• The Animation: In this case it is Beauty and the Beast which frustrates me. Because the movie is nearly perfect, the animation in itself was ground-breaking back then but, well, it is full of snafus. Some smaller ones, but also a lot of bigger ones, too. For example, Gaston is apparently able to shoot arrows out of his riffle. It’s not something you would necessarily notice during the first watch, but if there is one fault with Beauty and the Beast than that the movie might have needed a little bit more time to smooth is out a little bit.Aladdin is a similar mixed bag. It is one of the few Disney movies which aged terrible. Some of the flying scenes are so obviously CGI that I keep wishing that they had waited with using the technology until it was perfected. But that is thankfully not the whole movie, but isolated scenes. In general, the animation is just as good as what Beauty and the Beast has to offer.

    Only Yesterday is less ambitious, but there is nothing to complain about in terms of animation. It’s fitting and undeniable beautiful.

Well, that was a nice exercise. But I don’t think that there was ever any doubt which one should win. It is easy to forget nowadays how acclaimed Beauty and the Beast was back then, and I think it deserved every bit of praise which was ever heaped on it. It might not be the best animated movie of the 20th century – that is a question I will ponder later – but it certainly does deserve a place on the shortlist.



8 responses to “The Swanpride Award: 1991-1992

  • smilingldsgirl

    Interesting observation. Aladdin and Beauty and the Beast are both on my top 50 animated countdown. Beauty and the Beast being number 2. I have seen it so many times and never noticed those animation problems. I guess I’m so caught up in the story that it doesn’t bother me at all. There are some plot holes but I don’t really care about that either.

    Aladdin I think sails on the strength of the writing. The dialogue and the story and the improv by Robin Williams is great. I honestly think the Genie is one of the best side characters ever live action or otherwise but I do agree when the Genie is gone it suffers a little bit and Jafar is kind of bland. I wish they had given him a real villain song. I also wish they had tried a little harder to make it an Arabian story and not such a white version of the story but I do really enjoy it.

    Only Yesterday I actually haven’t seen yet but it is getting its first American big screen release next year so I am looking forward to that.

  • anii654

    Before I even clicked on the blog, I knew who was going to win. That isnt a bad thing though.

  • Chow Kim Wan

    Well, I am for Aladdin. Musically, Aladdin is superior in my opinion, after analyzing and scrutinizing important sections of the score in detail. Alan Menken handles the style and motifs better in Aladdin for sure. Of course, all of this is based on technical knowledge of music; there is a reason why Aladdin can win 4 Grammy Awards, the most for a 1990’s Disney film. As for appeal, I still love Aladdin’s music more, but I can see why more people are in favor of Beauty and the Beast. From a non-technical point of view, Beauty and the Beast is slightly more accessible to both the public and film critics (who are generally not very musically inclined).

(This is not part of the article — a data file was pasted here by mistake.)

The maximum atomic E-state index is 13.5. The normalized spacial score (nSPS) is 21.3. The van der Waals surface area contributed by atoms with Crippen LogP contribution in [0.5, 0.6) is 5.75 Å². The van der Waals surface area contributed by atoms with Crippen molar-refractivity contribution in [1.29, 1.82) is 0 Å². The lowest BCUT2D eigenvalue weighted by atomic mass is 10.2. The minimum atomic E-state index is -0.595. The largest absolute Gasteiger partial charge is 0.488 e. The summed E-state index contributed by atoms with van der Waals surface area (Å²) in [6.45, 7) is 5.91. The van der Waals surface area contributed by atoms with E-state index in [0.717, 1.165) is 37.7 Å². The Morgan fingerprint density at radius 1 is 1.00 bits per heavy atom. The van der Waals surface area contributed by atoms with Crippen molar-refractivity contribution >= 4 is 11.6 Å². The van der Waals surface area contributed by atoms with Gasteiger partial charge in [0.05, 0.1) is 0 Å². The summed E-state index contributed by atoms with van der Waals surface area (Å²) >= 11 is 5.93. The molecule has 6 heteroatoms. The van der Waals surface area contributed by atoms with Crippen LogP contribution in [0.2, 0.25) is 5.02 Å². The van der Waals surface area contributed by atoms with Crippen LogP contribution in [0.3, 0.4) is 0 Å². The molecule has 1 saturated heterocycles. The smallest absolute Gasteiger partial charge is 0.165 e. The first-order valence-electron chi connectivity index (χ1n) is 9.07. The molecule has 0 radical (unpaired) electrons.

I note your point about the CGI in Aladdin. I don’t think it is very distracting even after watching Aladdin 200+ times and knowing that it is CGI. Also, Beauty and the Beast had CGI in the title song scene as well. It was pretty much the same technology.

    Just my humble opinions on this. I’m perfectly fine about Beauty winning (it is my next favorite following Aladdin), though I clicked Aladdin for the vote. Thanks for writing this!

    • swanpride

      Personally I think that the score of Aladdin is very well used but mostly forgettable, but that is not even the reason why I consider the soundtrack of Beauty and the Beast better. It’s the way the songs are used. I judge those songs not just by the music, but also by content (see my article about The Little Mermaid to see what I mean by that). In Beauty and the Beast, every single song moves the plot forward and the texts work on multiple levels (which is why I used Belle as an example for an exceptionally well done “I want” song). In Aladdin, there are a lot of songs which are only there to fill time and the texts are very on the nose. I wouldn’t fancy myself to be an expert in music, which is why I tend to judge soundtracks more on their purpose and on the question if they elevate the movie or if they are at worst distracting.
      Thanks for commenting. It is certainly interesting to see how others see the music. (Yeah, I know that Beauty and the Beast used CGI in that sequence…as I said, the animation is the weakest point of the movie (as much as it has a weak point). This will come up again as soon as I get really nit-picky. I saw both movies in the theatres, though, and I remember how impressed I was by the Tale as old as Time scene back then (and I saw Beauty and the Beast Trice!), and I also remember as how distracting I perceived some of the CGI in Aladdin even during the first watch. Perhaps it was Disney’s marketing campaign (they made a big deal around carpet being the first CGI character).